When Shimazu Yoshihiro (1535-1619) happened to be engaged in military affairs on Korean battlefields, from which he would return as one of the celebrated winners in 1598, he took the opportunity to take along a number of Koreans, some say more than seventy. This was an unfriendly take-over but a substantial acquisition of external knowledge. And it was needed to start the production of Satsuma wares on Kyushu. One of those Koreans was Kinkai (1569-1621). His work was of outstanding quality and greatly pleased the Daimyo, who made the potter a samurai and changed his name to Hoshiyama Chuji. His descendants continued to work until the end end of the Edo period, mid-19th century.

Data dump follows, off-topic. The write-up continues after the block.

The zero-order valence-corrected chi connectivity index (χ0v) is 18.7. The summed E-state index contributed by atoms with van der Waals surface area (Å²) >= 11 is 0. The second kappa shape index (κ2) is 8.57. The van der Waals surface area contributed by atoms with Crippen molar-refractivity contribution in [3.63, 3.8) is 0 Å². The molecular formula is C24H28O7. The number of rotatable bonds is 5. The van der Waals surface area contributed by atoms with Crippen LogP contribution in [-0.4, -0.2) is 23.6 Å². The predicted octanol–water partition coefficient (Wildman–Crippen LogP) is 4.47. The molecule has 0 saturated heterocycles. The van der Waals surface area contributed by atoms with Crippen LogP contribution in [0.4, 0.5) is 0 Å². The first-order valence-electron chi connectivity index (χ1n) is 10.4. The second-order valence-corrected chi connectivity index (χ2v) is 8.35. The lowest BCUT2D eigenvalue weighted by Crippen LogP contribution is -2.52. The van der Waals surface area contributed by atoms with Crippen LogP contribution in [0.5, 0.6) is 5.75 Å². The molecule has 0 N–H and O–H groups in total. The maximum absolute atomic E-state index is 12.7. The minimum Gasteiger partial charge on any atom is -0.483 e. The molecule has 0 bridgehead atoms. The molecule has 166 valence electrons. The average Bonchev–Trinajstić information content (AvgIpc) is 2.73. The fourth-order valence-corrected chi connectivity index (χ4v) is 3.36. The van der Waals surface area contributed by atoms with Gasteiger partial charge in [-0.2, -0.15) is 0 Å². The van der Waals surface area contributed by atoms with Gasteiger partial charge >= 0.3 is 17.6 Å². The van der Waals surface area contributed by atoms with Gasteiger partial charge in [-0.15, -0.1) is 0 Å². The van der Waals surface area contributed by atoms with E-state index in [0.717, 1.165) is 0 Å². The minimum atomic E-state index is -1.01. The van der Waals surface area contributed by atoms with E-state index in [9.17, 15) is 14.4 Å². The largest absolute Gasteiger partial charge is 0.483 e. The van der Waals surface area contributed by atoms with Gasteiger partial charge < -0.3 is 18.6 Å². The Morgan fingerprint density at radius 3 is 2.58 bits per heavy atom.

The most typical features of the Korean style Kinkai wares are the marks scratched into the wet glaze on the outside of the bowl and the rather high split foot. These features apparent on this bowl made one of the previous owners write Korean Kinkai tea bowl (Korai Kinkai Chawan) on the box. The fact that the bowl was produced in Hagi, another kiln founded by Korean potters is not mentioned in the inscription.